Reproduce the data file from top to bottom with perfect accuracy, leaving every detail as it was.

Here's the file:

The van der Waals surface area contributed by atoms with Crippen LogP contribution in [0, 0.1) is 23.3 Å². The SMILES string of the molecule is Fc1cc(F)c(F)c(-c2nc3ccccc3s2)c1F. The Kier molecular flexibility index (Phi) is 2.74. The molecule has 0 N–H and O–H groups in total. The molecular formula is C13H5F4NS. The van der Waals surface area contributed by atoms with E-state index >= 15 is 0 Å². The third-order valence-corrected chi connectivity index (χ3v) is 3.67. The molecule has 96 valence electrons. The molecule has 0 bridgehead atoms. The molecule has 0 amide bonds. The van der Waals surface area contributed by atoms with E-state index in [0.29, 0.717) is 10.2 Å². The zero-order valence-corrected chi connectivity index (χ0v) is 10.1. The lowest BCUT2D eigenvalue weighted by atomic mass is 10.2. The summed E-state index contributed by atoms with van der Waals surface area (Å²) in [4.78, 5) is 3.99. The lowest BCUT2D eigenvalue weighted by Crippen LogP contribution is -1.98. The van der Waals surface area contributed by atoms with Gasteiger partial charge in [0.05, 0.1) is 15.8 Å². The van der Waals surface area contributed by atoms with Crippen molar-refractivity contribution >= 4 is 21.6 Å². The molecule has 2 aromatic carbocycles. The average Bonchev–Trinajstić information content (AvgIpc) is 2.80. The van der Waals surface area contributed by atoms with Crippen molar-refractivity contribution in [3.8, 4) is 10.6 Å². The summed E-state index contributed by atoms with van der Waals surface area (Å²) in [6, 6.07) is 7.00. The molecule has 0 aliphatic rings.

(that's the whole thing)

The van der Waals surface area contributed by atoms with Crippen LogP contribution in [0, 0.1) is 23.3 Å². The SMILES string of the molecule is Fc1cc(F)c(F)c(-c2nc3ccccc3s2)c1F. The Kier molecular flexibility index (Phi) is 2.74. The molecule has 0 N–H and O–H groups in total. The molecular formula is C13H5F4NS. The van der Waals surface area contributed by atoms with E-state index >= 15 is 0 Å². The third-order valence-corrected chi connectivity index (χ3v) is 3.67. The molecule has 96 valence electrons. The molecule has 0 bridgehead atoms. The molecule has 0 amide bonds. The van der Waals surface area contributed by atoms with E-state index in [0.29, 0.717) is 10.2 Å². The zero-order valence-corrected chi connectivity index (χ0v) is 10.1. The lowest BCUT2D eigenvalue weighted by atomic mass is 10.2. The summed E-state index contributed by atoms with van der Waals surface area (Å²) in [4.78, 5) is 3.99. The lowest BCUT2D eigenvalue weighted by Crippen LogP contribution is -1.98. The van der Waals surface area contributed by atoms with Gasteiger partial charge in [0.05, 0.1) is 15.8 Å². The van der Waals surface area contributed by atoms with Crippen molar-refractivity contribution >= 4 is 21.6 Å². The molecule has 2 aromatic carbocycles. The average Bonchev–Trinajstić information content (AvgIpc) is 2.80. The van der Waals surface area contributed by atoms with Crippen molar-refractivity contribution in [3.8, 4) is 10.6 Å². The summed E-state index contributed by atoms with van der Waals surface area (Å²) in [6, 6.07) is 7.00. The molecule has 0 aliphatic rings.